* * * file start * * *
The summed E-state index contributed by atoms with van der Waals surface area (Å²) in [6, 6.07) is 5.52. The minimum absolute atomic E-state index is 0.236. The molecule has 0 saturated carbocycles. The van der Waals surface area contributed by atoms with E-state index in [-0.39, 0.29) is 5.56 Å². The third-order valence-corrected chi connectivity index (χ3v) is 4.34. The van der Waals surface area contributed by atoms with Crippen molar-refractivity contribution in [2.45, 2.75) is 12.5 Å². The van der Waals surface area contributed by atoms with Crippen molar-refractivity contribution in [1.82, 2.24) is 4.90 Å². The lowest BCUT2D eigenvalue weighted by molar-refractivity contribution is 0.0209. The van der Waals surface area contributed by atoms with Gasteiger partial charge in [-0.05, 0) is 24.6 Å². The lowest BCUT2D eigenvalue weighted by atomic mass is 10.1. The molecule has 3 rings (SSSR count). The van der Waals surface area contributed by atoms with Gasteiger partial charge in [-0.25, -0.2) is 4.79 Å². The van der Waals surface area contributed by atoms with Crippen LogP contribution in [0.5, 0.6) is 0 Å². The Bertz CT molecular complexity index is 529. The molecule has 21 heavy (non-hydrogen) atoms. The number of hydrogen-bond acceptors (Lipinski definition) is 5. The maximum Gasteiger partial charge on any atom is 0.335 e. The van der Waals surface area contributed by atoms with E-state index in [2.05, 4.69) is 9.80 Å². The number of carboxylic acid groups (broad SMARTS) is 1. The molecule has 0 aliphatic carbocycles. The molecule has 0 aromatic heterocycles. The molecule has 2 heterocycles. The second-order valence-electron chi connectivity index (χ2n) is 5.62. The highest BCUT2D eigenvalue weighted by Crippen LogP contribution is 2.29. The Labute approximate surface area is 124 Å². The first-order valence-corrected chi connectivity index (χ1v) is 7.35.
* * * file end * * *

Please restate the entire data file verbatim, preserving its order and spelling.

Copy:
The summed E-state index contributed by atoms with van der Waals surface area (Å²) in [6, 6.07) is 5.52. The minimum absolute atomic E-state index is 0.236. The molecule has 0 saturated carbocycles. The van der Waals surface area contributed by atoms with E-state index in [-0.39, 0.29) is 5.56 Å². The third-order valence-corrected chi connectivity index (χ3v) is 4.34. The van der Waals surface area contributed by atoms with Crippen molar-refractivity contribution in [2.45, 2.75) is 12.5 Å². The van der Waals surface area contributed by atoms with Crippen molar-refractivity contribution in [1.82, 2.24) is 4.90 Å². The lowest BCUT2D eigenvalue weighted by molar-refractivity contribution is 0.0209. The van der Waals surface area contributed by atoms with Gasteiger partial charge in [-0.05, 0) is 24.6 Å². The lowest BCUT2D eigenvalue weighted by atomic mass is 10.1. The molecule has 3 rings (SSSR count). The van der Waals surface area contributed by atoms with Gasteiger partial charge in [-0.25, -0.2) is 4.79 Å². The van der Waals surface area contributed by atoms with Crippen LogP contribution in [0.5, 0.6) is 0 Å². The Bertz CT molecular complexity index is 529. The molecule has 21 heavy (non-hydrogen) atoms. The number of hydrogen-bond acceptors (Lipinski definition) is 5. The maximum Gasteiger partial charge on any atom is 0.335 e. The van der Waals surface area contributed by atoms with E-state index in [2.05, 4.69) is 9.80 Å². The number of carboxylic acid groups (broad SMARTS) is 1. The molecule has 0 aliphatic carbocycles. The molecule has 0 aromatic heterocycles. The molecule has 2 heterocycles. The second-order valence-electron chi connectivity index (χ2n) is 5.62. The highest BCUT2D eigenvalue weighted by Crippen LogP contribution is 2.29. The Labute approximate surface area is 124 Å². The first-order valence-corrected chi connectivity index (χ1v) is 7.35.